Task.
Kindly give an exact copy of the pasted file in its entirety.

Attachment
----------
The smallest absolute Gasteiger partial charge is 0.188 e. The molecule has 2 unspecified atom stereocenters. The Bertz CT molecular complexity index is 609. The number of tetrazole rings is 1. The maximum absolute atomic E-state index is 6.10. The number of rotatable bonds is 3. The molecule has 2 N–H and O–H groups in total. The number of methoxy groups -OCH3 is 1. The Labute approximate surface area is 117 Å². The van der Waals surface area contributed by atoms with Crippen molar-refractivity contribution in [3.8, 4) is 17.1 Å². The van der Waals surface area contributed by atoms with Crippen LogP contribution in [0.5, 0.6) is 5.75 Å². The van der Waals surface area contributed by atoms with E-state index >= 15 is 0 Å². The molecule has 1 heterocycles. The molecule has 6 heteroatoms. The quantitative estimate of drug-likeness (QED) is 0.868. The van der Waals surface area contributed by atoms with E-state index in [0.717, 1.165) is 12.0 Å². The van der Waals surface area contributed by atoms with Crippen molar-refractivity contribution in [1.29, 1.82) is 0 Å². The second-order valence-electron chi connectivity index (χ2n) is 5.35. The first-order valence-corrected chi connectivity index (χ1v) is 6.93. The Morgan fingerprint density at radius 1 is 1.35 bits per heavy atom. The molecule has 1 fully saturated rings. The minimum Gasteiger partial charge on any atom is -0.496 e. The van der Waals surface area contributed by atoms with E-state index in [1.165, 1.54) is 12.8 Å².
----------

The smallest absolute Gasteiger partial charge is 0.188 e. The molecule has 2 unspecified atom stereocenters. The Bertz CT molecular complexity index is 609. The number of tetrazole rings is 1. The maximum absolute atomic E-state index is 6.10. The number of rotatable bonds is 3. The molecule has 2 N–H and O–H groups in total. The number of methoxy groups -OCH3 is 1. The Labute approximate surface area is 117 Å². The van der Waals surface area contributed by atoms with Crippen molar-refractivity contribution in [3.8, 4) is 17.1 Å². The van der Waals surface area contributed by atoms with Crippen LogP contribution in [0.5, 0.6) is 5.75 Å². The van der Waals surface area contributed by atoms with E-state index >= 15 is 0 Å². The molecule has 1 heterocycles. The molecule has 6 heteroatoms. The quantitative estimate of drug-likeness (QED) is 0.868. The van der Waals surface area contributed by atoms with E-state index in [0.717, 1.165) is 12.0 Å². The van der Waals surface area contributed by atoms with Crippen molar-refractivity contribution in [1.29, 1.82) is 0 Å². The second-order valence-electron chi connectivity index (χ2n) is 5.35. The first-order valence-corrected chi connectivity index (χ1v) is 6.93. The Morgan fingerprint density at radius 1 is 1.35 bits per heavy atom. The molecule has 1 fully saturated rings. The minimum Gasteiger partial charge on any atom is -0.496 e. The van der Waals surface area contributed by atoms with E-state index in [1.165, 1.54) is 12.8 Å².